My dad's Porchetta is one of our family favorites. It is made with a pork shoulder simply seasoned, rolled, tied and roasted with the skin left on. After hours of roasting, the fat from the skin keeps the meat tender and juicy and the skin crisps up. I remember my parents always looking in the market sales flyers for good deals and when pork was on sale my parents would get a few roasts. My dad would debone them, flaten them out and season them heartily with black pepper, salt and garlic salt. He season them, roll them, tie them and then wrap them well and freeze them so they would be ready and on hand whenever he wanted them. My parents were known for impromtu meals. If you stopped in for a visit it was a guarantee that within minutes a womderful spread of food was sure to follow and by the time the first few courses were finished out would come the steaming delicious prochetta with a fresh garden salad, usually made with ingredients fresh from thier bountiful garden. And I can't think of Porchetta without thinking of our annual family pig roasts. Our pig roasts were usually held on Labor Day. The simply seasoned pig was slow roasted for hours on end on a large homemade spit attached to an outdoor cement and brick barbeque and cooking area that my dad, grandfather and brother built in our backyard. Tables were placed in the street and the neighborhood would all come together to enjoy the day. Some of my fondest memories are the pig roasts with our wonderful neighbors, freinds and relatives. The pictures below the recipe were take by our neighbor Jack during one of our many pig roasts. That year the pelting rain could not dampen the day. The tables were moved from the street into the cover of Jack and his wife Pat's garage where we relaxed between the rain showers and feasted on a wonderful meal including the delicious pig roasted in daddy's spit accompanied by side dishes prepared and shared by everyone in the neighborbood. I don't make Porchetta often but when I do, I cant help but cast a loving glance back to treasured times and memories. Today our cousins carry on the tradition of the annual pig roast. It is wonderful not only to get together with the family for a pig roast but it is a true blessing to see the younger generaton taking over, planning, organizing and hosting and most of all keep up family traditions for the little ones and the generations to come.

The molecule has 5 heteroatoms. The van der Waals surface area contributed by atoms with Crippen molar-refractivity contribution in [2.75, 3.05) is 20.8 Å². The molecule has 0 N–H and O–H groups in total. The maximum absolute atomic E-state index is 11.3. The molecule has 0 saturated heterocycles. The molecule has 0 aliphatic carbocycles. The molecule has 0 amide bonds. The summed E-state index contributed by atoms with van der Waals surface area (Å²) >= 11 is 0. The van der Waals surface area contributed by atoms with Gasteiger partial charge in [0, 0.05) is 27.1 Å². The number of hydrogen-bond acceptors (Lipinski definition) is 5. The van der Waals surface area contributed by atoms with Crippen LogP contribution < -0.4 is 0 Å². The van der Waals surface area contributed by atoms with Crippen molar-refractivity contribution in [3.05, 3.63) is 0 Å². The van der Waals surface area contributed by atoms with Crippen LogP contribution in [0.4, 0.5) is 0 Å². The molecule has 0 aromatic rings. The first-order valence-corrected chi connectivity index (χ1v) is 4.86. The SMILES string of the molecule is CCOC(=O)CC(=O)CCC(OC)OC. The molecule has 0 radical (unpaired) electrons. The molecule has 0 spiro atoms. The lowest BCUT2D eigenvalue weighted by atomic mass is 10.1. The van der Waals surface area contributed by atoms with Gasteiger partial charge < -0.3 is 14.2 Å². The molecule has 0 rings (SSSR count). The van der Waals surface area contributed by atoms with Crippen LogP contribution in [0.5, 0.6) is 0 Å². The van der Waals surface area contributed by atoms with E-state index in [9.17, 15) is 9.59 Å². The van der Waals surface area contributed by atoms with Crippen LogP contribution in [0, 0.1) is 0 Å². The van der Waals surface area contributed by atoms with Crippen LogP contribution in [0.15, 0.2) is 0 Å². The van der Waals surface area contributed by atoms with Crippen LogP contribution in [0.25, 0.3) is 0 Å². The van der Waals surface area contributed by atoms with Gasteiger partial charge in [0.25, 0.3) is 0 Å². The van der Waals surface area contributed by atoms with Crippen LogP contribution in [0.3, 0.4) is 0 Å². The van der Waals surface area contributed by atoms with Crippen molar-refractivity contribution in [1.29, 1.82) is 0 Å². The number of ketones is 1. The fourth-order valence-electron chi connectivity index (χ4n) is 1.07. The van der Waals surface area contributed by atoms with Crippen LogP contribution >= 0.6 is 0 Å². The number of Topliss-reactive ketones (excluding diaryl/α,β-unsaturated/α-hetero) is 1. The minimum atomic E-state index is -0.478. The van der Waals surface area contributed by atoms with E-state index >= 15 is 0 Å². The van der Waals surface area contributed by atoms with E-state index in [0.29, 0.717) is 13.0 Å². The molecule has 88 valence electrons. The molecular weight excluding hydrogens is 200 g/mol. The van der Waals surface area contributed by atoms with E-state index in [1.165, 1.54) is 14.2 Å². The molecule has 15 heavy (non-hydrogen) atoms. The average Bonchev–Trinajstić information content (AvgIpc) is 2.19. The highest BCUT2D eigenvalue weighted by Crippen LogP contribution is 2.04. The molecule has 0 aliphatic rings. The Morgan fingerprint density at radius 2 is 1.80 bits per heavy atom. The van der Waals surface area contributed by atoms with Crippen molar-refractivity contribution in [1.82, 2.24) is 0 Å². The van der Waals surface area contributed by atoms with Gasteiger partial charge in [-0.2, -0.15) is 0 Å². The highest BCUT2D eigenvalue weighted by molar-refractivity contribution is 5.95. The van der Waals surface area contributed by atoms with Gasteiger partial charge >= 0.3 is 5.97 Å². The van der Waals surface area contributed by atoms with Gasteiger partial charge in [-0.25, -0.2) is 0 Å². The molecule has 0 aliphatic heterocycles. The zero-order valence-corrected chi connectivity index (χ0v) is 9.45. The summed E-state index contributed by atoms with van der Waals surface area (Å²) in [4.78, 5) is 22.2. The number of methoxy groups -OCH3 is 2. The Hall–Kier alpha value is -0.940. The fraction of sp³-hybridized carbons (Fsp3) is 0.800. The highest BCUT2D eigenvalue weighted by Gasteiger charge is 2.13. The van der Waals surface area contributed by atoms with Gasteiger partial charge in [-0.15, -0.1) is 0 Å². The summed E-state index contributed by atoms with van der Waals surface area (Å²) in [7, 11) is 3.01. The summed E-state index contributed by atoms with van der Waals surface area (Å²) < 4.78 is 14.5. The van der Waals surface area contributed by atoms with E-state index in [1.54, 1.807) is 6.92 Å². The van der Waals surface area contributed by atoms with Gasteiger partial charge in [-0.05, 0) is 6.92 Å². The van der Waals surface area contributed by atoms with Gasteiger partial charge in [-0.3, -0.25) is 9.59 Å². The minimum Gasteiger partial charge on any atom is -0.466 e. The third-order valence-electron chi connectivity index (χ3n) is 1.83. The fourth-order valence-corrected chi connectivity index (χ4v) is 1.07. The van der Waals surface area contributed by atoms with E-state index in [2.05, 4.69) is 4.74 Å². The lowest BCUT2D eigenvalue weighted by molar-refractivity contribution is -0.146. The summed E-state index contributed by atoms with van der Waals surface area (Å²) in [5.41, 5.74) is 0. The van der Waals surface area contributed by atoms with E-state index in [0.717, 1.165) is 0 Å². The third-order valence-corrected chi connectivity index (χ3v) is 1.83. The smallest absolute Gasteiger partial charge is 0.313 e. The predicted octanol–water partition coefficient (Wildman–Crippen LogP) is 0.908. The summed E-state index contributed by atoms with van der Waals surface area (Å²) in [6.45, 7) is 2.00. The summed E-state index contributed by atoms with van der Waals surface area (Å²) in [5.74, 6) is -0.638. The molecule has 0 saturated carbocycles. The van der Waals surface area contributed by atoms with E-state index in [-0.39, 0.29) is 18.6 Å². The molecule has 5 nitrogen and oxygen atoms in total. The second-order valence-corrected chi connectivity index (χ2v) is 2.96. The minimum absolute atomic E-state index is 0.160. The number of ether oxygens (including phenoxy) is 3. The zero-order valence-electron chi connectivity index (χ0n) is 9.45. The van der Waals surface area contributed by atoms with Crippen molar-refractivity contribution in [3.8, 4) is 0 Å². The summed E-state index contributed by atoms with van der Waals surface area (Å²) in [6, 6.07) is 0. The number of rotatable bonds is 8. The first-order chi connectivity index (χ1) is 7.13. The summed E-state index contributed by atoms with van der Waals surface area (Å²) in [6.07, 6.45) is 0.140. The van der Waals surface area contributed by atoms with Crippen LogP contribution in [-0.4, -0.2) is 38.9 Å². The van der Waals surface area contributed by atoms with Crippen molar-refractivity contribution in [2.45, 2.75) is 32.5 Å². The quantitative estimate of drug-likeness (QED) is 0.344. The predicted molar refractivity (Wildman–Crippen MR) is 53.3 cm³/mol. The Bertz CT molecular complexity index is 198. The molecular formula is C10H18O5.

5 to 6 pound pork shoulder, de-boned with its exterior fat intact
2 +/- tablespoons garlic salt* (use garlic powder if you prefer)
2 +/- tablespoons salt*
2 +/- tablespoons black pepper*
* There are no exact measurements with the recipe. Season the pork well on the inside and out with the salt, garlic salt ( or powder, if you prefer) and black pepper.
Use a pork shoulder, deboned with its exterior fat. Filet the roast flat so that you can season the inside well. Generouly coat the inside of the pork with salt, black pepper and garlic salt. Roll the should, tie with the butchers twine and place in a pan with a little water and the fat side up. Season the outside of the roast. Preheat the oven to 425 F. Place the shoulder in the oven for about 1/2 hour. Then reduce the heat to 350 F and continue to roast the shoulder for about 3 hours. During this time frequently baste the pork with its own juices every 20 minutes or so as needed. You may need to add additional water to the pan, check frequently so it does not burn. The skin should be hard and crackly. Once the pork is cooked through and the skin is cooked well, allow it to rest for 20 minutes before removing the twine and carving.
My dad did not use herbs. However from time to time I have made a bouquet of fresh herbs (rosemary, sage, oregano and thyme) and added it to the water in the bottom of the pan. It makes for a fragrant house and adds a delightful infrusion of herbs to the pork. Make sure that there is a thin layer of water in the bottom of the pan, this will mix with the pork juices and make for a wonderful basting liquid.